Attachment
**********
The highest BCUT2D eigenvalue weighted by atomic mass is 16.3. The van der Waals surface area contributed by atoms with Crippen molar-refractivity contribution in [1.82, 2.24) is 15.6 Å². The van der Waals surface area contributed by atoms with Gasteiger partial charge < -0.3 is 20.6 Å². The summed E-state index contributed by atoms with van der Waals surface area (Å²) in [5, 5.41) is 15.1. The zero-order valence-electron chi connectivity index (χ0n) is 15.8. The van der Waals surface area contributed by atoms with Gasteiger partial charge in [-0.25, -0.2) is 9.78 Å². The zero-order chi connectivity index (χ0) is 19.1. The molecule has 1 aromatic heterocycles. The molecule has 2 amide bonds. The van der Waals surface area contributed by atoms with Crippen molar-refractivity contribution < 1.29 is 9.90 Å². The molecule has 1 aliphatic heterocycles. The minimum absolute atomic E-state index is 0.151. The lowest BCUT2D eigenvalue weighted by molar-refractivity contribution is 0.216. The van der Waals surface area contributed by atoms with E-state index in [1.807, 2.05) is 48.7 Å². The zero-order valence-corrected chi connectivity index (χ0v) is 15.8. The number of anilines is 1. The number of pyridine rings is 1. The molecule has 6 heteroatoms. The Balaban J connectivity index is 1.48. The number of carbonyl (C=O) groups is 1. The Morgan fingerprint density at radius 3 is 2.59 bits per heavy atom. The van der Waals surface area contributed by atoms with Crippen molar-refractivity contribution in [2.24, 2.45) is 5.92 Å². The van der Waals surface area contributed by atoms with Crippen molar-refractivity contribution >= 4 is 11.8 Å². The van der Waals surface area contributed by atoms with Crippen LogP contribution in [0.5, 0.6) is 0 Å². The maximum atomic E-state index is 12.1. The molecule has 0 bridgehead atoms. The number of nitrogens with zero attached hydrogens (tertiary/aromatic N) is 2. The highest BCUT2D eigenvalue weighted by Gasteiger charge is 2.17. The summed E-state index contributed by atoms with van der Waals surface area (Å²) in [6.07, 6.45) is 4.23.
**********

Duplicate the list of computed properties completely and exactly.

The highest BCUT2D eigenvalue weighted by atomic mass is 16.3. The van der Waals surface area contributed by atoms with Crippen molar-refractivity contribution in [1.82, 2.24) is 15.6 Å². The van der Waals surface area contributed by atoms with Gasteiger partial charge < -0.3 is 20.6 Å². The summed E-state index contributed by atoms with van der Waals surface area (Å²) in [5, 5.41) is 15.1. The zero-order valence-electron chi connectivity index (χ0n) is 15.8. The van der Waals surface area contributed by atoms with Gasteiger partial charge in [-0.25, -0.2) is 9.78 Å². The zero-order chi connectivity index (χ0) is 19.1. The molecule has 1 aromatic heterocycles. The molecule has 2 amide bonds. The van der Waals surface area contributed by atoms with Crippen molar-refractivity contribution < 1.29 is 9.90 Å². The molecule has 1 aliphatic heterocycles. The minimum absolute atomic E-state index is 0.151. The lowest BCUT2D eigenvalue weighted by molar-refractivity contribution is 0.216. The van der Waals surface area contributed by atoms with E-state index in [1.807, 2.05) is 48.7 Å². The zero-order valence-corrected chi connectivity index (χ0v) is 15.8. The number of anilines is 1. The number of pyridine rings is 1. The molecule has 6 heteroatoms. The Balaban J connectivity index is 1.48. The number of carbonyl (C=O) groups is 1. The Morgan fingerprint density at radius 3 is 2.59 bits per heavy atom. The van der Waals surface area contributed by atoms with Crippen molar-refractivity contribution in [2.24, 2.45) is 5.92 Å². The van der Waals surface area contributed by atoms with Crippen molar-refractivity contribution >= 4 is 11.8 Å². The van der Waals surface area contributed by atoms with Crippen LogP contribution in [0.5, 0.6) is 0 Å². The maximum atomic E-state index is 12.1. The molecule has 0 bridgehead atoms. The number of nitrogens with zero attached hydrogens (tertiary/aromatic N) is 2. The highest BCUT2D eigenvalue weighted by Gasteiger charge is 2.17. The summed E-state index contributed by atoms with van der Waals surface area (Å²) in [6.07, 6.45) is 4.23.